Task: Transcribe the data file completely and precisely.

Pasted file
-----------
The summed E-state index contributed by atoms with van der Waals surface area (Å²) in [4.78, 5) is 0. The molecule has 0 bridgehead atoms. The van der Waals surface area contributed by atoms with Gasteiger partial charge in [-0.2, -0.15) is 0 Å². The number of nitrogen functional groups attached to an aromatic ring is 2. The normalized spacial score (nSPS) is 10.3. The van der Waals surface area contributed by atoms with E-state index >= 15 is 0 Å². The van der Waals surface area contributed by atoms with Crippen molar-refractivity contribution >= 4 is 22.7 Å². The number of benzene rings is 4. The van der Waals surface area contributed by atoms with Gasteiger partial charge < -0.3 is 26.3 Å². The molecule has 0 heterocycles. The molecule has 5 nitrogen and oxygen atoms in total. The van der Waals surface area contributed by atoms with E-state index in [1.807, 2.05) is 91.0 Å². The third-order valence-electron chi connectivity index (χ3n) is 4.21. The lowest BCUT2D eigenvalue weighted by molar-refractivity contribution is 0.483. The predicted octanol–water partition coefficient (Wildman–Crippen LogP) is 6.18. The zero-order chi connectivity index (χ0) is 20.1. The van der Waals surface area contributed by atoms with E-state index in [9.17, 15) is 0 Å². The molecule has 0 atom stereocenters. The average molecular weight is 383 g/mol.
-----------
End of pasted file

The summed E-state index contributed by atoms with van der Waals surface area (Å²) in [4.78, 5) is 0. The molecule has 0 bridgehead atoms. The van der Waals surface area contributed by atoms with Gasteiger partial charge in [-0.2, -0.15) is 0 Å². The number of nitrogen functional groups attached to an aromatic ring is 2. The normalized spacial score (nSPS) is 10.3. The van der Waals surface area contributed by atoms with E-state index >= 15 is 0 Å². The van der Waals surface area contributed by atoms with Crippen molar-refractivity contribution >= 4 is 22.7 Å². The number of benzene rings is 4. The van der Waals surface area contributed by atoms with Gasteiger partial charge < -0.3 is 26.3 Å². The molecule has 0 heterocycles. The molecule has 5 nitrogen and oxygen atoms in total. The van der Waals surface area contributed by atoms with E-state index in [1.807, 2.05) is 91.0 Å². The third-order valence-electron chi connectivity index (χ3n) is 4.21. The lowest BCUT2D eigenvalue weighted by molar-refractivity contribution is 0.483. The predicted octanol–water partition coefficient (Wildman–Crippen LogP) is 6.18. The zero-order chi connectivity index (χ0) is 20.1. The van der Waals surface area contributed by atoms with E-state index in [9.17, 15) is 0 Å². The molecule has 0 atom stereocenters. The average molecular weight is 383 g/mol.